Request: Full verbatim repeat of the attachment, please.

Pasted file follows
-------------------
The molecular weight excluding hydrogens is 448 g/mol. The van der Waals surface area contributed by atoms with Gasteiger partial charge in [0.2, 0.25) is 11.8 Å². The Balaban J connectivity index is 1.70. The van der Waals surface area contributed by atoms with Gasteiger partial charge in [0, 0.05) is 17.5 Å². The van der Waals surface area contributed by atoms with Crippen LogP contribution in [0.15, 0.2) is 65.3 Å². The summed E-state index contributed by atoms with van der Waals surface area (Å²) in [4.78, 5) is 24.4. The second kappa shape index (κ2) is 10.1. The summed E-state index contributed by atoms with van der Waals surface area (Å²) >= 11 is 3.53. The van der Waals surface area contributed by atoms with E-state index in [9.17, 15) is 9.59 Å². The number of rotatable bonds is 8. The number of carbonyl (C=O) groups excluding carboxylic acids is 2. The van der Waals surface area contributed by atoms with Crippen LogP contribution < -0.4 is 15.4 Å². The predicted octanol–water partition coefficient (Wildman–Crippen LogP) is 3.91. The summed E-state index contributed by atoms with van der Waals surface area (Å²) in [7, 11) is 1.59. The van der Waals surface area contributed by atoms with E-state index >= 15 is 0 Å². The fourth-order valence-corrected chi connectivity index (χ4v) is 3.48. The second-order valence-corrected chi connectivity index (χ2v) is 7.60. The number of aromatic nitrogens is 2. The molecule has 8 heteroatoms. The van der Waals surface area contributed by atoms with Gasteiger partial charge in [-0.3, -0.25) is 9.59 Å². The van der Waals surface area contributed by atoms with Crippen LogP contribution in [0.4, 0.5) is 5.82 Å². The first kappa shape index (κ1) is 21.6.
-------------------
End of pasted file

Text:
The molecular weight excluding hydrogens is 448 g/mol. The van der Waals surface area contributed by atoms with Gasteiger partial charge in [0.2, 0.25) is 11.8 Å². The Balaban J connectivity index is 1.70. The van der Waals surface area contributed by atoms with Gasteiger partial charge in [0, 0.05) is 17.5 Å². The van der Waals surface area contributed by atoms with Crippen LogP contribution in [0.15, 0.2) is 65.3 Å². The summed E-state index contributed by atoms with van der Waals surface area (Å²) in [4.78, 5) is 24.4. The second kappa shape index (κ2) is 10.1. The summed E-state index contributed by atoms with van der Waals surface area (Å²) >= 11 is 3.53. The van der Waals surface area contributed by atoms with E-state index in [9.17, 15) is 9.59 Å². The number of rotatable bonds is 8. The number of carbonyl (C=O) groups excluding carboxylic acids is 2. The van der Waals surface area contributed by atoms with Crippen LogP contribution < -0.4 is 15.4 Å². The predicted octanol–water partition coefficient (Wildman–Crippen LogP) is 3.91. The summed E-state index contributed by atoms with van der Waals surface area (Å²) in [7, 11) is 1.59. The van der Waals surface area contributed by atoms with E-state index >= 15 is 0 Å². The fourth-order valence-corrected chi connectivity index (χ4v) is 3.48. The second-order valence-corrected chi connectivity index (χ2v) is 7.60. The number of aromatic nitrogens is 2. The molecule has 8 heteroatoms. The van der Waals surface area contributed by atoms with Gasteiger partial charge in [-0.3, -0.25) is 9.59 Å². The van der Waals surface area contributed by atoms with Crippen LogP contribution in [0.4, 0.5) is 5.82 Å². The first kappa shape index (κ1) is 21.6.